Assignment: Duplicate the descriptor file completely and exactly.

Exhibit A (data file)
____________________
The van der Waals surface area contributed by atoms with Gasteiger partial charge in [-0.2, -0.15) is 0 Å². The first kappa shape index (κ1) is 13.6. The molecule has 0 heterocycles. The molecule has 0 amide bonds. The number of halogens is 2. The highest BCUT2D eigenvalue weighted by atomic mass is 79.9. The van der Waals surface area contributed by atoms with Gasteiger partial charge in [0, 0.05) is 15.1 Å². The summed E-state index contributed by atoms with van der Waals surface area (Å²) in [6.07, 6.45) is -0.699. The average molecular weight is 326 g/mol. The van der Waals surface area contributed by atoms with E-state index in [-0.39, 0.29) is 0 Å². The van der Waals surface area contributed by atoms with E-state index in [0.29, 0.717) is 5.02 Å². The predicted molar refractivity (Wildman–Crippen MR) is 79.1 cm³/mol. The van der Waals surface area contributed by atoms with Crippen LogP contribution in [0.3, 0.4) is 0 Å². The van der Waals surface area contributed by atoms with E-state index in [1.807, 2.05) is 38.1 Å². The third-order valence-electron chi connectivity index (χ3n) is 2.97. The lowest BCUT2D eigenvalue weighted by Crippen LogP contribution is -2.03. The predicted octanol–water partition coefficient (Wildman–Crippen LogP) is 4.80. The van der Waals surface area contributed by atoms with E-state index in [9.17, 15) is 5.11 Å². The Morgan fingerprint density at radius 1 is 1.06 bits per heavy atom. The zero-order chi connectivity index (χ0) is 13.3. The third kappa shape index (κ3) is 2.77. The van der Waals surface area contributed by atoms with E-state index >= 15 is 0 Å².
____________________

The van der Waals surface area contributed by atoms with Gasteiger partial charge in [-0.2, -0.15) is 0 Å². The first kappa shape index (κ1) is 13.6. The molecule has 0 heterocycles. The molecule has 0 amide bonds. The number of halogens is 2. The highest BCUT2D eigenvalue weighted by atomic mass is 79.9. The van der Waals surface area contributed by atoms with Gasteiger partial charge in [0, 0.05) is 15.1 Å². The summed E-state index contributed by atoms with van der Waals surface area (Å²) in [6.07, 6.45) is -0.699. The average molecular weight is 326 g/mol. The van der Waals surface area contributed by atoms with E-state index in [-0.39, 0.29) is 0 Å². The van der Waals surface area contributed by atoms with E-state index in [0.29, 0.717) is 5.02 Å². The predicted molar refractivity (Wildman–Crippen MR) is 79.1 cm³/mol. The van der Waals surface area contributed by atoms with Crippen LogP contribution in [0.3, 0.4) is 0 Å². The van der Waals surface area contributed by atoms with E-state index in [1.807, 2.05) is 38.1 Å². The third-order valence-electron chi connectivity index (χ3n) is 2.97. The lowest BCUT2D eigenvalue weighted by Crippen LogP contribution is -2.03. The predicted octanol–water partition coefficient (Wildman–Crippen LogP) is 4.80. The van der Waals surface area contributed by atoms with E-state index in [9.17, 15) is 5.11 Å². The Morgan fingerprint density at radius 1 is 1.06 bits per heavy atom. The zero-order chi connectivity index (χ0) is 13.3. The third kappa shape index (κ3) is 2.77. The van der Waals surface area contributed by atoms with E-state index >= 15 is 0 Å².